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Hazard, H. W. (ed.) / Volume III: The fourteenth and fifteenth centuries

VIII: The Hospitallers at Rhodes, 1306-1421,   pp. 278-313 PDF (20.9 MB)

Page 301

against endless indifference and corruption seems to have exhausted most
masters, and the Hospital's lack of gifted leaders and of firm and positive
direction was enhanced by the predominance of feeble or distracted popes
who usually counted on the Hospital to take part in their ineffective Levantine
campaigns but whose meddling in Hospitaller affairs was of doubtful value.
Many of the brethren themselves knew the Levant well enough to realize the
futility of small amphibious expeditions which might make minor coastal gains
but certainly lacked the sustained strength to conserve them; it was difficult
enough to garrison Smyrna. 
 While further chances of crusading activity based on Cyprus faded, it became
clear that the Latins must support the Greeks in Romania. Amadeo VI of Savoy
took Gallipoli from the Ottomans in 1366 but was unable to hold it; John
V Palaeologus submitted to the pope anew in 1369 but could not persuade his
Greek subjects to cooperate with the Latins; and in 1371 Serbian resistance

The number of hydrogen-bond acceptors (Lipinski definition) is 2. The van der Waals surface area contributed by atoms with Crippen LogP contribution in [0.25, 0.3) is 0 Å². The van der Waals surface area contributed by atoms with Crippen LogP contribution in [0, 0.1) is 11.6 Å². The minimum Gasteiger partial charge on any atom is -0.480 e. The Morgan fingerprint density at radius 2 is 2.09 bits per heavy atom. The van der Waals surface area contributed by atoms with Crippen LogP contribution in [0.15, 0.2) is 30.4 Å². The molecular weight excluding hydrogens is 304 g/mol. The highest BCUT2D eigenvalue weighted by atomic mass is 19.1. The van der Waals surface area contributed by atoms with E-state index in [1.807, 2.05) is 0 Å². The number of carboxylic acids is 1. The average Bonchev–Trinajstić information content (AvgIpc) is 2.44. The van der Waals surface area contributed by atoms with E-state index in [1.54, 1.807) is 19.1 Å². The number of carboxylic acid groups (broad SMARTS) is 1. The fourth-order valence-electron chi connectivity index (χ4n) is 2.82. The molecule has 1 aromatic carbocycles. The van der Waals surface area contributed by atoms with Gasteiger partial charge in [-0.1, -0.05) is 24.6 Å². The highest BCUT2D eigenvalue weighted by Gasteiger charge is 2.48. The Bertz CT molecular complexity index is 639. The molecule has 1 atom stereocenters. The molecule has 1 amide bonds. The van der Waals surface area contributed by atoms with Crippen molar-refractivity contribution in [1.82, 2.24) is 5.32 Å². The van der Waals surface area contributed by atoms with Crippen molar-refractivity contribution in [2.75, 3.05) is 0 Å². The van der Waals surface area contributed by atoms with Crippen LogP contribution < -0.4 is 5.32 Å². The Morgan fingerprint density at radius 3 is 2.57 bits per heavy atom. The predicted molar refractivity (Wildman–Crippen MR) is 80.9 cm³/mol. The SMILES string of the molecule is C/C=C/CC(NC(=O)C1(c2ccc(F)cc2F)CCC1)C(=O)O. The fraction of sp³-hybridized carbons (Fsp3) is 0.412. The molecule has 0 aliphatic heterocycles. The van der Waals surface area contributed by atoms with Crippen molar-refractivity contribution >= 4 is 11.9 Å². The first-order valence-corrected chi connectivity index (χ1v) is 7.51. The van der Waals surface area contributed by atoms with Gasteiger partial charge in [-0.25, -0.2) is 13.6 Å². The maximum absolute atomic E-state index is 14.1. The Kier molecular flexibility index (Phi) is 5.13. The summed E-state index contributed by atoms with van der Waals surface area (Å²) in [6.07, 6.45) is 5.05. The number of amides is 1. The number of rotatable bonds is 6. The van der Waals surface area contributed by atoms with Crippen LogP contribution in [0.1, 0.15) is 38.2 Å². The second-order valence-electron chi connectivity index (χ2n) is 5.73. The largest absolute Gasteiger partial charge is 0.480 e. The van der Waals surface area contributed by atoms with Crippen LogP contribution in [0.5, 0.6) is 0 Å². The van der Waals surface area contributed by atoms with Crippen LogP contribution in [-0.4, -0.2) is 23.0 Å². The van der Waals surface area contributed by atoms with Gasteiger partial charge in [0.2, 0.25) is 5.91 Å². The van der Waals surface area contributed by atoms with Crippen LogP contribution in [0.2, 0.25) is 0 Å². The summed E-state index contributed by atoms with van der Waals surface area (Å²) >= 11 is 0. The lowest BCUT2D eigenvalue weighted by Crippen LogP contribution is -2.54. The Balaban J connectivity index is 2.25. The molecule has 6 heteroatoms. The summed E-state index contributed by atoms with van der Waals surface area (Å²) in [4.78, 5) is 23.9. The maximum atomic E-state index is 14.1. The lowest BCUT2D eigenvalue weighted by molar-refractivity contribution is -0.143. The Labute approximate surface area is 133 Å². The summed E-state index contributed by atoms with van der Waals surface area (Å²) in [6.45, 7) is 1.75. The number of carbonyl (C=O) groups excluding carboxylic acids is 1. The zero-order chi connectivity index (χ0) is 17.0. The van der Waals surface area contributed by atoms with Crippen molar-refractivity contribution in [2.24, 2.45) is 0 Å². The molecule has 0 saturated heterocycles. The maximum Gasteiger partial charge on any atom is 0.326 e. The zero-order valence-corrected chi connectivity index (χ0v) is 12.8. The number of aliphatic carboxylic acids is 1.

was crushed by the Turks at Chernomen on the Maritsa river. Latins as well
as Greeks were in danger and the new pope, Gregory XI, was determined to
use the Hospitallers, almost the only reliable military force available,
to oppose the Ottomans. In 1373 he ordered episcopal inquests into the state
of every preceptory in Europe, while expressing his intention of providing
a Latin fleet to operate against the Turks in the Darda nelles and the Aegean.
In 1374, despite the Hospitallers' marked reluctance, he made them wholly
responsible for the defense of Smyrna, revoking the captaincy of Ottobono
Cattaneo, a Genoese of Rhodes appointed in 1371, who had grossly neglected
his duties. He also sent two Hospitallers, Bertrand Flote and Hesso Schiegel
holtz, to Constantinople to prepare for a passagium of Hospitallers ad partes
Romanie; this expedition was to be organized and com manded by Juan Fernández
de Heredia, who had returned to papal favor and now secured wide powers as
the master's lieutenant in the west. Preparations moved slowly. Late in 1375
some four hundred Hospitallers, each with a squire, were summoned for the
passagium; the French priories were to provide 125 brethren, the Italian
108, the Spanish and Portuguese 73, the English and Irish 38, the German
and Bohemian 32, the Hungarian 17, and the preceptories of the Morea and
of the duchy of Athens two each. Hospitaller lands were to be sold or rented,
and 24,500 forms were borrowed from the Alberti of Florence; Gregory supported
these arrangements and or dered that the money raised should be kept in Europe,
not sent to Rhodes. 

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